Bulgaria have been ordered by Uefa to play their next competitive home game behind closed doors, with a further match suspended for two years after the racist chanting which marred the Euro 2020 qualifier with England this month.
The sanction was swiftly criticised by the anti-discrimination network Fare, which said it was disappointed Bulgaria had not been expelled from qualifying, while Kick It Out said Uefa had “missed an opportunity” to send the right message.
The prime minister, Boris Johnson, was among those to demand sanctions from European football’s governing body after the incidents in Sofia during England’s 6-0 victory, which led to the game being halted twice in the first half after fans made monkey noises towards Tyrone Mings, Raheem Sterling and Marcus Rashford.
The sports minister, Nigel Adams, wrote to the Uefa president, Aleksander Ceferin, asking him to take “urgent action”, with Bulgaria already having been punished with a partial stadium ban for “racist incidents” during a previous qualifier.
Uefa confirmed on Tuesday that its control, ethics and disciplinary body had opted to impose a two-match stadium ban – one match longer than is usual for a second offence – as well as ordering the Bulgaria Football Union to pay a €75,000 fine. However, the second will be suspended during a probationary period of two years.
The sanction means Bulgaria’s qualifier against the Czech Republic on 17 November will be played behind closed doors, while they have also been ordered to display a banner with the words “No to Racism” with the Uefa logo on it.
Fare, which has had a partnership with Uefa since 2001 and is described as the governing body’s “social responsibility partner”, said in a statement: “We welcome the speed of this decision but we are disappointed that Bulgaria will not be expelled from the Euro 2020 qualifying competition given their previous record and obvious inability to deal with the problems they face.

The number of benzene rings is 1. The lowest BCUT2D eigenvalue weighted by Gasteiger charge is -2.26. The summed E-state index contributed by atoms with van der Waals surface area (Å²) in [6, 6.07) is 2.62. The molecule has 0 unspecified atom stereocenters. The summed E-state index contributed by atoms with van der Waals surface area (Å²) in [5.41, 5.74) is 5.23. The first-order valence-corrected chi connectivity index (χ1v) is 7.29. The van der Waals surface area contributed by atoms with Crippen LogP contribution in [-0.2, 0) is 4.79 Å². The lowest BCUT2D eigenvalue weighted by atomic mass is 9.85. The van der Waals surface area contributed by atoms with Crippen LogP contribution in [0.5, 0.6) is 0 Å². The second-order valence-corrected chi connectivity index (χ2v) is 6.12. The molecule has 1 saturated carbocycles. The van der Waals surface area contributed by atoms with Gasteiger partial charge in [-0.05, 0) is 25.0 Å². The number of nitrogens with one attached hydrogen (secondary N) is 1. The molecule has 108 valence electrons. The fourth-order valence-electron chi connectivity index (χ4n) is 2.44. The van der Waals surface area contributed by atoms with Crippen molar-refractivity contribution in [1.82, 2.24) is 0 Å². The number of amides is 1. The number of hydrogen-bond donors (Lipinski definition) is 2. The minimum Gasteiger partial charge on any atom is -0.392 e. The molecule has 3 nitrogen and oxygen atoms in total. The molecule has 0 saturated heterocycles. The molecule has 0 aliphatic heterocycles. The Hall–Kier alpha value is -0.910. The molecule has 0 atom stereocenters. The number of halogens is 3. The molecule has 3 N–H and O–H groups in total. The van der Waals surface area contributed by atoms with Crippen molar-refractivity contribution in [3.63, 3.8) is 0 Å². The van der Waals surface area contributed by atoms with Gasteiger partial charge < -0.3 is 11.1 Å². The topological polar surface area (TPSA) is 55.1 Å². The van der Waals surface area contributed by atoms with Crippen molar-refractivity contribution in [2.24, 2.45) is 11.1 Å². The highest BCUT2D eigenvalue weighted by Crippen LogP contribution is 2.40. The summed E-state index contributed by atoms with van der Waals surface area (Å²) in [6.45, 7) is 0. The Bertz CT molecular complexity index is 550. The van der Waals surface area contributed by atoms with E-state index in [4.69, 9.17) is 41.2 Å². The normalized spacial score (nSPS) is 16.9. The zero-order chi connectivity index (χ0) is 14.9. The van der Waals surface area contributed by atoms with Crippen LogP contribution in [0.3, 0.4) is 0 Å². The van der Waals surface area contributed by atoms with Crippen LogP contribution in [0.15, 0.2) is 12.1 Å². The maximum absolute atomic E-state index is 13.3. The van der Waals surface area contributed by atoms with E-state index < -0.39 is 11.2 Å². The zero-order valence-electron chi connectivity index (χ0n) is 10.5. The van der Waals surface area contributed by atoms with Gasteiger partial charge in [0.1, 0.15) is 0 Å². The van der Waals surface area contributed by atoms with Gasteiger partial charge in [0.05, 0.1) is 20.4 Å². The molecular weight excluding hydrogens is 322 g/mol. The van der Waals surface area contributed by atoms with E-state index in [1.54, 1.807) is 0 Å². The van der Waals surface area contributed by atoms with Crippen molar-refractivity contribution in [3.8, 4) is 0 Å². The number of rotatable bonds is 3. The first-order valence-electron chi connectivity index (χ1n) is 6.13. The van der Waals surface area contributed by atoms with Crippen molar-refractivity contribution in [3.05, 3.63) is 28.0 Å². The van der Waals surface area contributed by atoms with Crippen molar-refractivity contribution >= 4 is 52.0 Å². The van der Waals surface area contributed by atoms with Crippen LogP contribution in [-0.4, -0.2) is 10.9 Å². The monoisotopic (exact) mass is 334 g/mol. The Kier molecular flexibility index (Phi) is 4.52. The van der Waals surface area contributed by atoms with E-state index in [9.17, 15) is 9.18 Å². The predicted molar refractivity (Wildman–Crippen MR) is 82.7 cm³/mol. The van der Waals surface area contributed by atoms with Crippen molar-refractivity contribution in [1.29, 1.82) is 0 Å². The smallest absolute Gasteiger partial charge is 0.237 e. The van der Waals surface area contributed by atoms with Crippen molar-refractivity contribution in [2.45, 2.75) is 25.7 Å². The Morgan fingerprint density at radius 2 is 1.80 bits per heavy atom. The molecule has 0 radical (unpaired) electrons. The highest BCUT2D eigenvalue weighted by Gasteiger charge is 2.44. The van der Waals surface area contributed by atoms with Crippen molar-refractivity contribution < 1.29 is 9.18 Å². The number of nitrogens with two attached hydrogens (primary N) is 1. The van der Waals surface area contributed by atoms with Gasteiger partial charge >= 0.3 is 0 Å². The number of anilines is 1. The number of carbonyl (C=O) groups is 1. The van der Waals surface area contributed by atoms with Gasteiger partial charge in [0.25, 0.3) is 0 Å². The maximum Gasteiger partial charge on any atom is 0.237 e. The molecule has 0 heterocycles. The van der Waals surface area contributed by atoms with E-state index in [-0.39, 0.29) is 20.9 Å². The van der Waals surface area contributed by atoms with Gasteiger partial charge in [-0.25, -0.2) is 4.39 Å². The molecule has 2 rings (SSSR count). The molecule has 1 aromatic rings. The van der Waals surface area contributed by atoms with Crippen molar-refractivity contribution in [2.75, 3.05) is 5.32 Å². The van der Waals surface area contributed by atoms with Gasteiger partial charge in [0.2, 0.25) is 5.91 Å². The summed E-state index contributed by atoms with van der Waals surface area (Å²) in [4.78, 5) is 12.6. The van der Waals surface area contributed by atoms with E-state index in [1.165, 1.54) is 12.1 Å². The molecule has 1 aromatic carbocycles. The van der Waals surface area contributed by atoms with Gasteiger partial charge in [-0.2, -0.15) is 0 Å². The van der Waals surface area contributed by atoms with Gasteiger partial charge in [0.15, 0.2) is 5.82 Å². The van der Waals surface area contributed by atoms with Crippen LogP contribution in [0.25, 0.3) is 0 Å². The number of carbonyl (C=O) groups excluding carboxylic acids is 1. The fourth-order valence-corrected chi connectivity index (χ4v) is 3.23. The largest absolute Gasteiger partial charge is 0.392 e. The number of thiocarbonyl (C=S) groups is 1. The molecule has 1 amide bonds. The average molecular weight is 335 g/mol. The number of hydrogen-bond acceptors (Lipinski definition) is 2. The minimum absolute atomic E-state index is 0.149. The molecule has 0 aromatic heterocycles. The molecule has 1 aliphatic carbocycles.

“We think that the evidence and circumstances of this match would have justified European football being given a stronger signal on the need to tackle racism. Obtaining justice for racist acts is not easy in any setting; it is clear that football is no exception. We will be in touch with Uefa to explore options and maintain that Bulgaria and others in the same situation fundamentally reappraise how they deal with racism.”
Kick it Out added: “We are disheartened, but not surprised, to learn of Uefa’s response to the racist abuse directed at England players. In our view, they have missed an opportunity to send an uncompromising message on racism and discrimination. The current sanctions, however ‘tough’ Uefa think they may be, are clearly not working and leave victims with little faith in their ability to prevent abusive behaviour. We feel Uefa’s entire disciplinary process in response to racial discrimination should be overhauled, and urge them to explain the decision-making process behind their sanctions for incidents of discrimination.”
The BFU was fined a further €10,000 for disturbances during a national anthem, with England ordered to pay €5,000 for the same offence.
A spokesman for the FA said: “We sincerely hope the disgraceful scenes in Sofia are never repeated. Our priority remains our players, support team and fans and we will do all we can to ensure they never have to endure such circumstances again. While we acknowledge Uefa’s ruling today, a huge challenge still exists around racism and discrimination in society. Football has its part to play, and must do so, but it is for all to recognise the seriousness of the problem.
“While those responsible for such deplorable behaviour at home or abroad need to be held to account, we should not lose sight of the importance of education programmes in finding a long-term solution. That has to be the way forward to help address the root cause of such disgusting behaviour. We are ready to build on our work with Uefa, Kick It Out and the FARE network in any positive way we can.”
The BFU said that its work to combat racism in the past had helped them avoid more severe sanctions.
“Thanks to the diligent and competent work of the (BFU) administration and the union’s legal partners, as well as the persistent efforts to combat racism, xenophobia and tribal intolerance, the Bulgarian national team avoided more severe sanctions,” read a statement. “We sincerely believe that in the future, Bulgarian football fans will prove with their behaviour that they have unjustifiably become the subject of accusations of lack of tolerance and respect for their opponents. This will be of benefit to all – for both football players and fans, as well as for Bulgaria’s international sporting prestige.”
Meanwhile, Hartlepool have been charged by the FA following an alleged incident of racism during their National League match against Dover on 21 September. The match was held up for 10 minutes after abuse was directed at Dover’s Inih Effiong by a small number of fans.